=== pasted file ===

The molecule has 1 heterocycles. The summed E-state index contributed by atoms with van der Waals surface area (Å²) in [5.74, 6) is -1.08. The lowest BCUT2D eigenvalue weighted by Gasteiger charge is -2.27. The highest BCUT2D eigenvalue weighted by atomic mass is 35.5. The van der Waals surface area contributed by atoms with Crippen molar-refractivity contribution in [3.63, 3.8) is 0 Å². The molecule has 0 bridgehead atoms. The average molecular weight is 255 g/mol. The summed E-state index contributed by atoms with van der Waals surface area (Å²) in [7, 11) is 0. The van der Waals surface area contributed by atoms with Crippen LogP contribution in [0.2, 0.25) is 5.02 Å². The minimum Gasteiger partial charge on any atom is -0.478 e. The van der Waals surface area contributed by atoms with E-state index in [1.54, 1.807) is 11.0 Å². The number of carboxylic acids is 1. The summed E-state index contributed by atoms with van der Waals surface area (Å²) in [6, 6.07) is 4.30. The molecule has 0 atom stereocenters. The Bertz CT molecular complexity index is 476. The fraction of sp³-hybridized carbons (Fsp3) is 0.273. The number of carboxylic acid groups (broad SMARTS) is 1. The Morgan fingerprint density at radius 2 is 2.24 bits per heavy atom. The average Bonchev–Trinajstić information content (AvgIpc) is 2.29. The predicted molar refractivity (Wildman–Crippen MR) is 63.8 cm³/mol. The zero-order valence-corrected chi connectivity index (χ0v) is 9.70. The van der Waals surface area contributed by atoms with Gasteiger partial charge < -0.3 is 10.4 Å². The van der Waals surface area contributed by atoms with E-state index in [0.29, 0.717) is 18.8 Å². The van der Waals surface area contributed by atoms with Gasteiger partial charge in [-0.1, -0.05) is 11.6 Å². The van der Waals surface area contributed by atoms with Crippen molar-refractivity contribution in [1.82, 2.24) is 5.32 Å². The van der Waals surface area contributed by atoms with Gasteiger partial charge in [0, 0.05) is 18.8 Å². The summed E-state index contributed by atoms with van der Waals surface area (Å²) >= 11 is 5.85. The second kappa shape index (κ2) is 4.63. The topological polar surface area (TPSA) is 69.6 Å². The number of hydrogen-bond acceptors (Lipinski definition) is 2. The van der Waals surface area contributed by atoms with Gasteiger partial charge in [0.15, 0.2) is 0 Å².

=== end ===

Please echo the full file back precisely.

The molecule has 1 heterocycles. The summed E-state index contributed by atoms with van der Waals surface area (Å²) in [5.74, 6) is -1.08. The lowest BCUT2D eigenvalue weighted by Gasteiger charge is -2.27. The highest BCUT2D eigenvalue weighted by atomic mass is 35.5. The van der Waals surface area contributed by atoms with Crippen molar-refractivity contribution in [3.63, 3.8) is 0 Å². The molecule has 0 bridgehead atoms. The average molecular weight is 255 g/mol. The summed E-state index contributed by atoms with van der Waals surface area (Å²) in [7, 11) is 0. The van der Waals surface area contributed by atoms with Crippen LogP contribution in [0.2, 0.25) is 5.02 Å². The minimum Gasteiger partial charge on any atom is -0.478 e. The van der Waals surface area contributed by atoms with E-state index in [1.54, 1.807) is 11.0 Å². The number of carboxylic acids is 1. The summed E-state index contributed by atoms with van der Waals surface area (Å²) in [6, 6.07) is 4.30. The molecule has 0 atom stereocenters. The Bertz CT molecular complexity index is 476. The fraction of sp³-hybridized carbons (Fsp3) is 0.273. The number of carboxylic acid groups (broad SMARTS) is 1. The Morgan fingerprint density at radius 2 is 2.24 bits per heavy atom. The average Bonchev–Trinajstić information content (AvgIpc) is 2.29. The predicted molar refractivity (Wildman–Crippen MR) is 63.8 cm³/mol. The zero-order valence-corrected chi connectivity index (χ0v) is 9.70. The van der Waals surface area contributed by atoms with Gasteiger partial charge < -0.3 is 10.4 Å². The van der Waals surface area contributed by atoms with E-state index in [0.29, 0.717) is 18.8 Å². The van der Waals surface area contributed by atoms with Gasteiger partial charge in [-0.1, -0.05) is 11.6 Å². The van der Waals surface area contributed by atoms with Crippen molar-refractivity contribution in [1.82, 2.24) is 5.32 Å². The van der Waals surface area contributed by atoms with Gasteiger partial charge in [0, 0.05) is 18.8 Å². The summed E-state index contributed by atoms with van der Waals surface area (Å²) >= 11 is 5.85. The second kappa shape index (κ2) is 4.63. The topological polar surface area (TPSA) is 69.6 Å². The number of hydrogen-bond acceptors (Lipinski definition) is 2. The van der Waals surface area contributed by atoms with Gasteiger partial charge in [0.15, 0.2) is 0 Å².